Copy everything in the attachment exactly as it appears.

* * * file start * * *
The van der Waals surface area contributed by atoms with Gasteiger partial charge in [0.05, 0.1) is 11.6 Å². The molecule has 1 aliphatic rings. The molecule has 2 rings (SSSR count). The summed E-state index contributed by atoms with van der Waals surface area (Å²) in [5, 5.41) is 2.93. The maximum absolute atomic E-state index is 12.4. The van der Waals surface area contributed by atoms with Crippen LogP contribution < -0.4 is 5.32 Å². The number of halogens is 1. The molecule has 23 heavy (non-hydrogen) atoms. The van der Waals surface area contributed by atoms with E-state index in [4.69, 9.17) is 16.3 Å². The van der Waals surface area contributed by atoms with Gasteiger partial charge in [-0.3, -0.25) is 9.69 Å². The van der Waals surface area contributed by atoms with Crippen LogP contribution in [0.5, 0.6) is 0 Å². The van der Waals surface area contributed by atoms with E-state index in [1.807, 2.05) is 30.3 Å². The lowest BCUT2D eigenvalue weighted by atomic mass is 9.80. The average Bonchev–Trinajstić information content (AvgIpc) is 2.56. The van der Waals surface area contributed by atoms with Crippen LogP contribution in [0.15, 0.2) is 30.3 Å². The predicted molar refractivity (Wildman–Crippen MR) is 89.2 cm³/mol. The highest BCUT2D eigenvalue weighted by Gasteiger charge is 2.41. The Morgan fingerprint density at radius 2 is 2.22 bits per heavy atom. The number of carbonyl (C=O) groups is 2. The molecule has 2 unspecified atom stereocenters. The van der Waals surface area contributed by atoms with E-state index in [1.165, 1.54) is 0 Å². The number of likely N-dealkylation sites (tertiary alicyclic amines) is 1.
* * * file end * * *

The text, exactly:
The van der Waals surface area contributed by atoms with Gasteiger partial charge in [0.05, 0.1) is 11.6 Å². The molecule has 1 aliphatic rings. The molecule has 2 rings (SSSR count). The summed E-state index contributed by atoms with van der Waals surface area (Å²) in [5, 5.41) is 2.93. The maximum absolute atomic E-state index is 12.4. The van der Waals surface area contributed by atoms with Crippen LogP contribution < -0.4 is 5.32 Å². The number of halogens is 1. The molecule has 23 heavy (non-hydrogen) atoms. The van der Waals surface area contributed by atoms with E-state index in [4.69, 9.17) is 16.3 Å². The van der Waals surface area contributed by atoms with Gasteiger partial charge in [-0.3, -0.25) is 9.69 Å². The van der Waals surface area contributed by atoms with Crippen LogP contribution in [0.5, 0.6) is 0 Å². The van der Waals surface area contributed by atoms with E-state index in [1.807, 2.05) is 30.3 Å². The lowest BCUT2D eigenvalue weighted by atomic mass is 9.80. The average Bonchev–Trinajstić information content (AvgIpc) is 2.56. The van der Waals surface area contributed by atoms with Crippen LogP contribution in [0.15, 0.2) is 30.3 Å². The predicted molar refractivity (Wildman–Crippen MR) is 89.2 cm³/mol. The highest BCUT2D eigenvalue weighted by Gasteiger charge is 2.41. The Morgan fingerprint density at radius 2 is 2.22 bits per heavy atom. The number of carbonyl (C=O) groups is 2. The molecule has 2 unspecified atom stereocenters. The van der Waals surface area contributed by atoms with E-state index in [1.165, 1.54) is 0 Å². The number of likely N-dealkylation sites (tertiary alicyclic amines) is 1.